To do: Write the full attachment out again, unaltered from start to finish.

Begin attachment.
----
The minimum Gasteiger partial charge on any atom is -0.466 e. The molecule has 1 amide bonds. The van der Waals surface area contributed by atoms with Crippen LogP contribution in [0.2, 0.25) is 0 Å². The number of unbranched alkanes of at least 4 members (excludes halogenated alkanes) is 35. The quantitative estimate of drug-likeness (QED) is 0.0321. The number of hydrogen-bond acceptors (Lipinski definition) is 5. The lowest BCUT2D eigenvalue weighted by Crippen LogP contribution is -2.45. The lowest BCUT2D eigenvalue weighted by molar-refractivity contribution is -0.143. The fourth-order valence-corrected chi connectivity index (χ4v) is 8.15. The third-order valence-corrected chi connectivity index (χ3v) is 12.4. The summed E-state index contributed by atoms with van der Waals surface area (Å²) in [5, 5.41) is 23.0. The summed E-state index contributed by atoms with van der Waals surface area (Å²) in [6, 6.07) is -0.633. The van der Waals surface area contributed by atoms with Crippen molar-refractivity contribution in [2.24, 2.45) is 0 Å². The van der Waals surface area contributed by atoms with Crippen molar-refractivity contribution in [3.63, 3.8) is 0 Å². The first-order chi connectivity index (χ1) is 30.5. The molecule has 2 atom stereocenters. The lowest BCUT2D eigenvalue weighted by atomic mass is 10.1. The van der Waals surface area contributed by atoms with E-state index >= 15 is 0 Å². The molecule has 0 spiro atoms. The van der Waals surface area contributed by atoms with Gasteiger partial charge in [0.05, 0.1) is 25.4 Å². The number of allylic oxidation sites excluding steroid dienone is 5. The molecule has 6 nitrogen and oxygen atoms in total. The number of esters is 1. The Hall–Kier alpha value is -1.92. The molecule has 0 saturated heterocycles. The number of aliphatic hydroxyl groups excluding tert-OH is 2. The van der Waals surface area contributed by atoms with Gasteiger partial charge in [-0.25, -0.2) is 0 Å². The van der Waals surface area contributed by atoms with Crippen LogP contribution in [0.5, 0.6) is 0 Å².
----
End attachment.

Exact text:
The minimum Gasteiger partial charge on any atom is -0.466 e. The molecule has 1 amide bonds. The van der Waals surface area contributed by atoms with Crippen LogP contribution in [0.2, 0.25) is 0 Å². The number of unbranched alkanes of at least 4 members (excludes halogenated alkanes) is 35. The quantitative estimate of drug-likeness (QED) is 0.0321. The number of hydrogen-bond acceptors (Lipinski definition) is 5. The lowest BCUT2D eigenvalue weighted by Crippen LogP contribution is -2.45. The lowest BCUT2D eigenvalue weighted by molar-refractivity contribution is -0.143. The fourth-order valence-corrected chi connectivity index (χ4v) is 8.15. The third-order valence-corrected chi connectivity index (χ3v) is 12.4. The summed E-state index contributed by atoms with van der Waals surface area (Å²) in [5, 5.41) is 23.0. The summed E-state index contributed by atoms with van der Waals surface area (Å²) in [6, 6.07) is -0.633. The van der Waals surface area contributed by atoms with Crippen molar-refractivity contribution in [2.24, 2.45) is 0 Å². The van der Waals surface area contributed by atoms with Crippen molar-refractivity contribution in [3.63, 3.8) is 0 Å². The first-order chi connectivity index (χ1) is 30.5. The molecule has 2 atom stereocenters. The lowest BCUT2D eigenvalue weighted by atomic mass is 10.1. The van der Waals surface area contributed by atoms with E-state index >= 15 is 0 Å². The molecule has 0 spiro atoms. The van der Waals surface area contributed by atoms with Gasteiger partial charge in [0.05, 0.1) is 25.4 Å². The number of allylic oxidation sites excluding steroid dienone is 5. The molecule has 6 nitrogen and oxygen atoms in total. The number of esters is 1. The Hall–Kier alpha value is -1.92. The molecule has 0 saturated heterocycles. The number of aliphatic hydroxyl groups excluding tert-OH is 2. The van der Waals surface area contributed by atoms with Gasteiger partial charge in [-0.25, -0.2) is 0 Å². The van der Waals surface area contributed by atoms with Crippen LogP contribution in [0.5, 0.6) is 0 Å².